8. Overstimulation

Your dog does not just pant if he is excited, but also, if he is overstimulated. This usually happens to energetic dogs and those that are very attentive, like herding breeds.

Cars passing by, people, other animals, or anything else in the environment can make your dog overstimulated, and as a result, pant.

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Solution For Overstimulation

You might want to put your dog in the carrier or block his view of the outside world. One thing you can do is hang something on the windows, so they are unable to see what is going on outside. Also, you can get really creative and think of something that would help your dog.

Another tip: try training your dog to lie down while riding!

9. Underexposure

On the other side of the spectrum, underexposure may cause your dog to be afraid of the car, to pant, or cause many other issues. One of the main reasons why dogs suffer from car anxiety is because they haven’t been properly introduced or exposed to car rides.

It is essential to introduce your dogs, especially puppies, step by step to riding in a car. Just like it is important to socialize dogs with people and other animals, it is also important to include cars or other means of transportation in the socialization stage.

Solution For Underexposure

It is really simple, and basically what we have said before. Make sure to properly introduce your dog to the car, taking it step by step.

The treatment starts by just allowing your dog to sit in the car and get familiar with it, then gradually introducing short rides, and finally, longer trips. Make sure to always start with rides that end up at a fun destination, such as a dog park or on a play date.

This way, your dog will see the car as something good, and he will be excited to take a ride rather than fear it and experience all those negative reactions. You can also try to give your dog his favorite toy, or something that he really likes, so he is more excited and happy to be in the car.

10. Medical Issue

If your dog is panting more than usual, not just in the car, but also outside, and he is acting a little bit different from his normal self, then you should contact your vet because this can be a sign that there is something wrong with your dog’s health.

Some of the medical issues that are connected to panting are:

Allergic reaction – Panting can be connected to an allergic reaction that your dog could be having after eating or being in contact with something that he is allergic to.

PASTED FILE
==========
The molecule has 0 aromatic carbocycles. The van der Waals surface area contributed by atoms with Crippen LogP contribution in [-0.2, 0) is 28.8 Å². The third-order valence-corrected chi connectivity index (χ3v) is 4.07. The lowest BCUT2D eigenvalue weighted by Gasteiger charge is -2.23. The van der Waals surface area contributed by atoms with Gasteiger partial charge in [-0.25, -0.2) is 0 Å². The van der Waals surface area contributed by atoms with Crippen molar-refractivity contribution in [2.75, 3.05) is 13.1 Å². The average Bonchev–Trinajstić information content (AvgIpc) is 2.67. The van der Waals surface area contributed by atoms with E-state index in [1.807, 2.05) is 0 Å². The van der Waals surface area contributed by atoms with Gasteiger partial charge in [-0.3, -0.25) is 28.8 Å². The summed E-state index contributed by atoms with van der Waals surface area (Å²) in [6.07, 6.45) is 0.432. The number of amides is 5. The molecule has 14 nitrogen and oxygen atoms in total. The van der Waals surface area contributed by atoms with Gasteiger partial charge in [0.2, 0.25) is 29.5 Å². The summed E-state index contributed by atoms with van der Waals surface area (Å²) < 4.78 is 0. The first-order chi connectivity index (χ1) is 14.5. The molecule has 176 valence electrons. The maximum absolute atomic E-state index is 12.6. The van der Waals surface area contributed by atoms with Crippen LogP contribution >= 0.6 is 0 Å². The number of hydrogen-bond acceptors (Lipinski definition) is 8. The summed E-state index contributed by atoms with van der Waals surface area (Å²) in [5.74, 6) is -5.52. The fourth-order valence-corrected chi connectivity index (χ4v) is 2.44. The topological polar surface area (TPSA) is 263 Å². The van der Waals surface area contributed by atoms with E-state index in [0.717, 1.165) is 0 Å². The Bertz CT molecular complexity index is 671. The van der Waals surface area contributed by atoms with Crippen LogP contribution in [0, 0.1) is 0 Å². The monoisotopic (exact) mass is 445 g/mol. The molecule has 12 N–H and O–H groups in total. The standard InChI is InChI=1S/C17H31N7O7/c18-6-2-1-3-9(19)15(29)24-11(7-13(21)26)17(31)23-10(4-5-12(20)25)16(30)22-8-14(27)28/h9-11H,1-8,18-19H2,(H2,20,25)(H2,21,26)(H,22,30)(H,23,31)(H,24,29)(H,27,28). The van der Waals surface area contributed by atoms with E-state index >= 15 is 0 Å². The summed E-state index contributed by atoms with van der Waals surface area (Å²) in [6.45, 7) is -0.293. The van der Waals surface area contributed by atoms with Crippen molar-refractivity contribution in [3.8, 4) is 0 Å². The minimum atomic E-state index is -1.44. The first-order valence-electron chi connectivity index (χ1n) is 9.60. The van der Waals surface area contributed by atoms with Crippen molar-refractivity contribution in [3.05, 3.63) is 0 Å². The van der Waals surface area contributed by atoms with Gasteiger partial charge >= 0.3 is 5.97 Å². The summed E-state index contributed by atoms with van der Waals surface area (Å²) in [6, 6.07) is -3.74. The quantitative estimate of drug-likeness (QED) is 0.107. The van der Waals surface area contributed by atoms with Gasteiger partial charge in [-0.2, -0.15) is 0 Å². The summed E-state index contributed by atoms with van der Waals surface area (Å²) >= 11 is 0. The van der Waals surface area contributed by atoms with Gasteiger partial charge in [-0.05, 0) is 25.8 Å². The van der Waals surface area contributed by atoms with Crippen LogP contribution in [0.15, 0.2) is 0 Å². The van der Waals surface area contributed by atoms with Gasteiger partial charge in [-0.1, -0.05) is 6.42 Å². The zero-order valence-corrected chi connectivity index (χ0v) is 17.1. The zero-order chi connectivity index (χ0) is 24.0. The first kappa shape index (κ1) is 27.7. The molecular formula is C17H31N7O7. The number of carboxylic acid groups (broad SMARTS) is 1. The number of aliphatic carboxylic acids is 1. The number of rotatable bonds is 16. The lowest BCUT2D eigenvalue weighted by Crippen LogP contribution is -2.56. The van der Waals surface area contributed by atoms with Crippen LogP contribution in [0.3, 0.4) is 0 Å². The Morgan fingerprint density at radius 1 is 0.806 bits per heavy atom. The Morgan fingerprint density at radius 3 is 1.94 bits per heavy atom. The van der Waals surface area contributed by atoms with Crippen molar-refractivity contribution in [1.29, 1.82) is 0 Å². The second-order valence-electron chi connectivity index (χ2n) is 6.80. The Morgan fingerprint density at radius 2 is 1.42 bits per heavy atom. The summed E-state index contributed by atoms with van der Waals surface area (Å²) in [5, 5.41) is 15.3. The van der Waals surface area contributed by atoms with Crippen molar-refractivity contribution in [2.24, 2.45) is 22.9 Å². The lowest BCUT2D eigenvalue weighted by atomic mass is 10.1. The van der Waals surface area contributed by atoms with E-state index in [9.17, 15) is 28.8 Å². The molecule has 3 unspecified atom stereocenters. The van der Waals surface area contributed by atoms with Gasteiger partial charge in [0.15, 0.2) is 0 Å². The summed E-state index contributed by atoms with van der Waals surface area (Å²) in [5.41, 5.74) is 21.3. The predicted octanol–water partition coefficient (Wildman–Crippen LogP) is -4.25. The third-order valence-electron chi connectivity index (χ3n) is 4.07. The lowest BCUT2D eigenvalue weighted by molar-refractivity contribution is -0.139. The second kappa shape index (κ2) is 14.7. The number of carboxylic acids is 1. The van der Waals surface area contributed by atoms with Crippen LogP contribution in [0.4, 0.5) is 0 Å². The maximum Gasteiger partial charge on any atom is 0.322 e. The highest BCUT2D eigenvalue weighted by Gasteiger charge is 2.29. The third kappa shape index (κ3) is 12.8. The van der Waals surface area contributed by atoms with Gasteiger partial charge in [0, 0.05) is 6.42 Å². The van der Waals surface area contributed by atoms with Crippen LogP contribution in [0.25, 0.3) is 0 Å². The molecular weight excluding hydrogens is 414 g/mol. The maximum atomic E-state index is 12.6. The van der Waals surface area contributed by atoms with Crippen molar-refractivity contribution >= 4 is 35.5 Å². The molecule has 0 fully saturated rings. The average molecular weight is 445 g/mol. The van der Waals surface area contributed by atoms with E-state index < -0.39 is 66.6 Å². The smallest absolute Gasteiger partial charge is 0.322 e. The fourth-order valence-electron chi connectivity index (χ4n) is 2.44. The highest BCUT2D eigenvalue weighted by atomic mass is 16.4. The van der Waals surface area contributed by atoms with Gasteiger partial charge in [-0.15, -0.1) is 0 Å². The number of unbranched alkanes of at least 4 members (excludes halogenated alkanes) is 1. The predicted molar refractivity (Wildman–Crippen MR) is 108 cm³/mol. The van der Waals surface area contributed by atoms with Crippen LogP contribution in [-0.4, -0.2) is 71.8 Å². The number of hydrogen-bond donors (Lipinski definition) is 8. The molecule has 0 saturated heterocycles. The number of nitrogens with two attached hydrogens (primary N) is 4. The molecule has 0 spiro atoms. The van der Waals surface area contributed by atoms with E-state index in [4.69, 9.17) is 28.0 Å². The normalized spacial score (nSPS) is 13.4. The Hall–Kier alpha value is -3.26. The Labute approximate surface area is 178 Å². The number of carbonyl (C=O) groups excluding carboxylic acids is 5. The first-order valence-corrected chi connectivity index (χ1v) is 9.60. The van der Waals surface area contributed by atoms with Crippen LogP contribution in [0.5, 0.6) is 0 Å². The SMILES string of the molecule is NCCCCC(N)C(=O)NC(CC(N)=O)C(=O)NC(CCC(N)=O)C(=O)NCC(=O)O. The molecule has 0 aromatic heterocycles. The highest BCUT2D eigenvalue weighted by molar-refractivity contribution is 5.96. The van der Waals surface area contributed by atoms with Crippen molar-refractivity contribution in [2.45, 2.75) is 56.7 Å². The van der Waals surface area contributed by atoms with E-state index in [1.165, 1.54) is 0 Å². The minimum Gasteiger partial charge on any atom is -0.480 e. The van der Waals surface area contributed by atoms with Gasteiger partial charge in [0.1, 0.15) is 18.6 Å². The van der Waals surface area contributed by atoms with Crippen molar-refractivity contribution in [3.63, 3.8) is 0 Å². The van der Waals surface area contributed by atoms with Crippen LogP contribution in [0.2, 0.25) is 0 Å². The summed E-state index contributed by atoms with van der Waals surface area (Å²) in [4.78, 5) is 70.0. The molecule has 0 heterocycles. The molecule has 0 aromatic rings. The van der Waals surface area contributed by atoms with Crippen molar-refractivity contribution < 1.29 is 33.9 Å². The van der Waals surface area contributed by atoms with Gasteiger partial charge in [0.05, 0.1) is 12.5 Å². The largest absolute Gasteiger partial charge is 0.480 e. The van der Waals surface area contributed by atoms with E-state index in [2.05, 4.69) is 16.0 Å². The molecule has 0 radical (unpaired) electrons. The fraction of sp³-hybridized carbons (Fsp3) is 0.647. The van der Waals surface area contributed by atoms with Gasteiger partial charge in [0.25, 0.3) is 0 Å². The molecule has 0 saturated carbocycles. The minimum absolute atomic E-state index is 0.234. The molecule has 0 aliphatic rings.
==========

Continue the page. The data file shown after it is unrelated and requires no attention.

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Bloat – Bloat happens when a dog’s stomach fills up with food, liquid, or gas, and twists causing extreme pain. If you notice your dog panting, dry heaving, or vomiting, contact the vet immediately because this is a really serious medical emergency that requires professional help.

Cushing’s disease – Excessive panting can be caused by a disease like this one, which is a condition in dogs caused by excessive production of cortisol – the stress hormone.

Solution For Medical Issues

The only solution, in this case, is to take your pup to the vet immediately. This is absolutely necessary because these are really serious medical issues that require medication and medical treatment.

When Should I Worry About Dog Panting?

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For many dogs, car rides will cause panting. But, dogs can be panting because of many other reasons. Fireworks, moving, vet visits, separation anxiety, and many other stressful situations can also cause them to pant.

If you notice that your dog’s panting is intense and constant (even when not in the car), and you think that your dog is in pain because he is not acting as usual, or he starts panting abruptly, then you should definitely contact your veterinarian.


Even though dog panting can just be a normal way for them to cool off or calm down, still, you should always be careful, and most importantly, be aware of your dog’s body language.

Dogs can’t speak, and if something is wrong, they can’t tell you, but they will show you, and it is important for you to notice it in order to be able to react appropriately.

If you were looking for an answer to “why do dogs pant in the car?”, I hope that this article has helped you, and has been able to shed some light on this type of dog behavior so that the next time you experience this, you will know how to react and how to help your dog.

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By Andy Marcus

Hello, my name is Andy Marcus, and I am a passionate dog lover and enthusiast. For me, there is nothing quite like the joy and love that a furry friend can bring into our lives. I have spent years studying and learning about dogs, and have made it my mission to share my knowledge and expertise with others through my website. Through my website, I aim to provide comprehensive information and resources for dog owners and enthusiasts. Whether it's training tips, health and nutrition advice, or insights into dog behavior, I strive to create a platform that is accessible and useful to everyone who loves dogs.